Movies Short The Thin Orange Line - Summary, Review (with Spoilers)

The Thin Orange Line – Summary, Review (with Spoilers)

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In The Thin Orange Line, we’re reminded how much a person’s childhood innocence still guides them when they are an adult.

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Director(s)Aleem Hossain
Screenplay ByAleem Hossain
Date Released (Film Festival)9/29/2019
Genre(s)Crime, Comedy
Good If You Like
  • Shorts
  • Crime Dramas With A Twist
Noted Cast
Detective HartJames Black
BillyBrian Silverman
Borange BearDoug Brandl

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Plot Summary/ Review

It seemed like any other day. A cop, Detective Hart, was chasing down a dealer, Billy Krule, and we learned that the detective may not be as he appears. However, at the crossroads of being on the side of the law or yet another corrupt cop, an old friend, Borange Bear, tries to give Detective Hart one last chance.


The Music

With writer/ director Aleem Hossain ingraining some of his culture into the short, it makes both the chase scene and end have a distinct tone. One that doesn’t allow the music to either drown out the action or be never mind. It is a true pairing that doesn’t scream to be heard but almost seems like an imaginary character like Borange Bear. Someone who is an active participant, even if not always seen.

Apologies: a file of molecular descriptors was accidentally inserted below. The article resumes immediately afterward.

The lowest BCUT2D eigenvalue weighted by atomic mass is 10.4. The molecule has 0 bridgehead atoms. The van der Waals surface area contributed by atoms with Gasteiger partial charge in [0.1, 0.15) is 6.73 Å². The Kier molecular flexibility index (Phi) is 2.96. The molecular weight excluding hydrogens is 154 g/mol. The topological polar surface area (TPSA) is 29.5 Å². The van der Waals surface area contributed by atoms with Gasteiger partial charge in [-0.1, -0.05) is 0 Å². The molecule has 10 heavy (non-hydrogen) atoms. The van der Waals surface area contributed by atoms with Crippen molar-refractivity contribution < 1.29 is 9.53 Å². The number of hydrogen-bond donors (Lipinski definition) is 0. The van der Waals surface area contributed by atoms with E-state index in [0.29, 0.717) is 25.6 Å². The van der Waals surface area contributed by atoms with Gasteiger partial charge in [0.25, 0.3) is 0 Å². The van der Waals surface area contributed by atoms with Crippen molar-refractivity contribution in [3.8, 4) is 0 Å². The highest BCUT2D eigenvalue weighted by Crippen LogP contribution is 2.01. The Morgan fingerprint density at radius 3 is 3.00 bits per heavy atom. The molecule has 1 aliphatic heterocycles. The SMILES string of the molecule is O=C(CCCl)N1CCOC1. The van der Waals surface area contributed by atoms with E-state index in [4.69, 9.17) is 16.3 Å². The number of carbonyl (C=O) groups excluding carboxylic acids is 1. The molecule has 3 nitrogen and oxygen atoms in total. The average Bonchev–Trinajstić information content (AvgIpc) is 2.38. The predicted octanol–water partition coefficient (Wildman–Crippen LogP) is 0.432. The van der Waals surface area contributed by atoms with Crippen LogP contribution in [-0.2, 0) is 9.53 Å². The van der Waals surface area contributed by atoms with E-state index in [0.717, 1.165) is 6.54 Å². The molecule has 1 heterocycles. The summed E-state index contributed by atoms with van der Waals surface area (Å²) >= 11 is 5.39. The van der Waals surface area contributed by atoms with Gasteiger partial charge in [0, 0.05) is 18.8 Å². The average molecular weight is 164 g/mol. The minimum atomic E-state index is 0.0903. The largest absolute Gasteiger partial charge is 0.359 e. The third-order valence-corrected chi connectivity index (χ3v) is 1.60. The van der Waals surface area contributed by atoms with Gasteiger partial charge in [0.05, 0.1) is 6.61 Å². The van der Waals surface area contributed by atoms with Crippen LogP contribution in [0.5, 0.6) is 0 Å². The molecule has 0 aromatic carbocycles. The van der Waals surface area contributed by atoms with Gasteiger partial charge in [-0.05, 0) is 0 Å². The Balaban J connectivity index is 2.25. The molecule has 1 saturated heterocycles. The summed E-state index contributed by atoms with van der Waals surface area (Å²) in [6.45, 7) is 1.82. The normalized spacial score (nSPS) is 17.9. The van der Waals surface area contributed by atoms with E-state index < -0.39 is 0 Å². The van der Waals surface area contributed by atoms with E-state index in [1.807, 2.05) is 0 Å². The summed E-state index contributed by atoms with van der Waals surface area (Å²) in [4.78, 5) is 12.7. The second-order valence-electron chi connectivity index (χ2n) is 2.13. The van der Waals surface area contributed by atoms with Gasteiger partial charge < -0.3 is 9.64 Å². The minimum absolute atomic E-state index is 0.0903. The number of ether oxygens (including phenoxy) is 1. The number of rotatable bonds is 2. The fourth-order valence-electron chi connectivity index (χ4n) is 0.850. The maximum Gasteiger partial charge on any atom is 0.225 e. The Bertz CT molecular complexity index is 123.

The Death Of A Inner Child

Detective Hart (James Black) taking out his gun.
Detective Hart (James Black)

You remember Inside/Out, and what happened to Bing Bong? Let’s just say, while we don’t get to know Borange Bear to the point of experiencing a gut punch with what happens to them, it may mess you up a little bit. Maybe even forcing you to realize that, if the short was expanded, this moment could turn on the waterworks a bit.

Overall: Positive (Worth Seeing)

While admittedly strange, and what feels like a handful of scenes of a much bigger project, that is what shorts are. And what we get from The Thin Orange Line is a reminder that there is always that moment before you go down a path you can never retread. One that has it where your inner child, conscious, or something of that ilk, will try to save you. It’s just up to you to listen or else succumb to your own doing.

Hence the positive label. Though not much is said, a bit more than expected is felt. Leaving you wanting and hoping for more after getting a taste of Hossain’s style.


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Amari Allah
I started Wherever I Look back in 2011 and from movies, TV, the occasional book, play, and Broadway show, have been trying to bridge the gap between a critic and an avid lover of various forms of media.

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The Music
85 %
The Death Of A Inner Child
80 %

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